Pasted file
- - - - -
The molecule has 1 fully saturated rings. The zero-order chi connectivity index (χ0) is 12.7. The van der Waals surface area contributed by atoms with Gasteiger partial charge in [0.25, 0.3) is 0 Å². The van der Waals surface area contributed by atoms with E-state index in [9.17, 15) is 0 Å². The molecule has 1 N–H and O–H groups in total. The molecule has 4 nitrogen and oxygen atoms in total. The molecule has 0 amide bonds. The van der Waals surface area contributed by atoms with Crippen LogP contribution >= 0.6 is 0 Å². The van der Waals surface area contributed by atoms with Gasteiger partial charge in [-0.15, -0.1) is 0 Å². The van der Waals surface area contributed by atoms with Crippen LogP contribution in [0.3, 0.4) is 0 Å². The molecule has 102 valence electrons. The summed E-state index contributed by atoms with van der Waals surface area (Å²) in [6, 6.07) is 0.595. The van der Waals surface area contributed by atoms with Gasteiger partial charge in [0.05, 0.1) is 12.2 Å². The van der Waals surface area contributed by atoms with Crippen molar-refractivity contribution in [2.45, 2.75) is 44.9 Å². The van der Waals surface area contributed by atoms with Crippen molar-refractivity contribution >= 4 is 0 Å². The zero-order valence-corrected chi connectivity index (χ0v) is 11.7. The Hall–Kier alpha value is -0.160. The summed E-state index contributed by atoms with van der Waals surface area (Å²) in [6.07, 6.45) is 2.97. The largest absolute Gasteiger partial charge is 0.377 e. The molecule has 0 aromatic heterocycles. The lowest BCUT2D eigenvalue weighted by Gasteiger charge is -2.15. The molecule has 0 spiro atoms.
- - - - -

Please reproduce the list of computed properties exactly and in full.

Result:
The molecule has 1 fully saturated rings. The zero-order chi connectivity index (χ0) is 12.7. The van der Waals surface area contributed by atoms with Gasteiger partial charge in [0.25, 0.3) is 0 Å². The van der Waals surface area contributed by atoms with E-state index in [9.17, 15) is 0 Å². The molecule has 1 N–H and O–H groups in total. The molecule has 4 nitrogen and oxygen atoms in total. The molecule has 0 amide bonds. The van der Waals surface area contributed by atoms with Crippen LogP contribution >= 0.6 is 0 Å². The van der Waals surface area contributed by atoms with Gasteiger partial charge in [-0.15, -0.1) is 0 Å². The van der Waals surface area contributed by atoms with Crippen LogP contribution in [0.3, 0.4) is 0 Å². The molecule has 102 valence electrons. The summed E-state index contributed by atoms with van der Waals surface area (Å²) in [6, 6.07) is 0.595. The van der Waals surface area contributed by atoms with Gasteiger partial charge in [0.05, 0.1) is 12.2 Å². The van der Waals surface area contributed by atoms with Crippen molar-refractivity contribution in [2.45, 2.75) is 44.9 Å². The van der Waals surface area contributed by atoms with Crippen molar-refractivity contribution >= 4 is 0 Å². The zero-order valence-corrected chi connectivity index (χ0v) is 11.7. The Hall–Kier alpha value is -0.160. The summed E-state index contributed by atoms with van der Waals surface area (Å²) in [6.07, 6.45) is 2.97. The largest absolute Gasteiger partial charge is 0.377 e. The molecule has 0 aromatic heterocycles. The lowest BCUT2D eigenvalue weighted by Gasteiger charge is -2.15. The molecule has 0 spiro atoms.